For the last several years, thanks to groups like the World Wildlife Fund and celebs like Leonardo DiCaprio and Richard Branson, awareness on the plight of tigers and the efforts needed to save them has grown immensely.
Earlier last month, we heard how some of those concerted actions are paying off – in particular for Nepal where the tiger population has nearly doubled since 2009. “When you protect tiger habitats from deforestation and poachers, these big cats can make a comeback,” DiCaprio wrote on his Facebook page.
Yesterday, India received a pat on the back by the New York-based Wildlife Conservation Society (WCS) for its “unprecedented commitment” to save the endangered tiger.
“India took responsibility for the tiger when it announced Project Tiger in 1972. By doing so it sent a clear message that the fate of the wild tiger was in its hands and India alone would be held accountable for their future,” the society said at the World Conservation Congress in Jeju, Korea yesterday.
“Today, while problems and challenges remain, India remains committed to ensuring that tigers are conserved effectively within its boundaries,” it added in a statement.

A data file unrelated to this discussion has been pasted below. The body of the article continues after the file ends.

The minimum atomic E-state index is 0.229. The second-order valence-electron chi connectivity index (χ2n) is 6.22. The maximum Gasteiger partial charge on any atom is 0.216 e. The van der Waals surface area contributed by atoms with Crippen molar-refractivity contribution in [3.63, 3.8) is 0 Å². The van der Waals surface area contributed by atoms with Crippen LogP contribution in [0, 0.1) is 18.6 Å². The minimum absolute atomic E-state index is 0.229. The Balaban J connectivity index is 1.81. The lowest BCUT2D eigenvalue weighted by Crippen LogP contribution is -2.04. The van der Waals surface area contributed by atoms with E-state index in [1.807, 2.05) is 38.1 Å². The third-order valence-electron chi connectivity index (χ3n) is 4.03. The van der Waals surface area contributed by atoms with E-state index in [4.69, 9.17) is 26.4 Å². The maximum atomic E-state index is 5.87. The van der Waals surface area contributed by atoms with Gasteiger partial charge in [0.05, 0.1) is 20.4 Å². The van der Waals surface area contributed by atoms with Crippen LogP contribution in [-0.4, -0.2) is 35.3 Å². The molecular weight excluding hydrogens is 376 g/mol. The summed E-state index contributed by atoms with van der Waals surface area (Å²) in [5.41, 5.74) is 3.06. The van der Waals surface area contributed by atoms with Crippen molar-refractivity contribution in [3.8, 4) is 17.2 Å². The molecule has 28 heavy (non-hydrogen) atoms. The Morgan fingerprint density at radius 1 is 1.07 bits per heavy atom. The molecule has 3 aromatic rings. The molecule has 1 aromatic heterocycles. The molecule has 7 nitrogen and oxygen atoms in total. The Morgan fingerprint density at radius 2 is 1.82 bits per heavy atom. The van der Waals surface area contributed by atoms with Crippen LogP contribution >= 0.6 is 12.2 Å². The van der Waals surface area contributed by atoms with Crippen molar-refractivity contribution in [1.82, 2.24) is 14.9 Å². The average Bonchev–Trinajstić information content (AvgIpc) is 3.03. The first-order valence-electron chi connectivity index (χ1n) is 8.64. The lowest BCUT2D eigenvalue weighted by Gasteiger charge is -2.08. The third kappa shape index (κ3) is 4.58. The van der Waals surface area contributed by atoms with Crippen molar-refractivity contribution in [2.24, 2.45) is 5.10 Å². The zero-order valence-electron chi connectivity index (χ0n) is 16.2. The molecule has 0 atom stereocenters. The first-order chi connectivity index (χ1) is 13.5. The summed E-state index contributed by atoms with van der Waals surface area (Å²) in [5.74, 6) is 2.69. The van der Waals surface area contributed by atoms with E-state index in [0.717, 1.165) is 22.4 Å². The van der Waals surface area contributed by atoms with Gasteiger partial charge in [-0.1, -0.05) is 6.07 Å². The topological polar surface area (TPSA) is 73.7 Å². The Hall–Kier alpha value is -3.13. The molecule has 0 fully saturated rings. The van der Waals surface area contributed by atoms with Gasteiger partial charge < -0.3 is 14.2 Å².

A nationwide census carried out in 2011 estimated a total of 1,706 tigers up from 1,411 from the previous count in 2007.
While the WCS used India as a bright spot, it sadly had little other good news to share with members. Of particular concern is the fate of the Orangutan, which faces massive habitat loss due to an increase in palm oil plantations. Asian rhinos, giant river turtles, Mekong giant catfish, and Asian Vultures were also singled out as on the brink of extinction.
The Society said that while the situation for these species – and others – remains bleak, Asian countries do possess the ability and financial means to stage a comeback.
“As in the United States, it will not be the species themselves deciding which fork to take, but actions of humans using the three Rs: recognition, responsibility and recovery – recognizing the problem, taking responsibility for solving it, and putting species back on the path to recovery”, said WCS President and CEO Dr. Cristián Samper.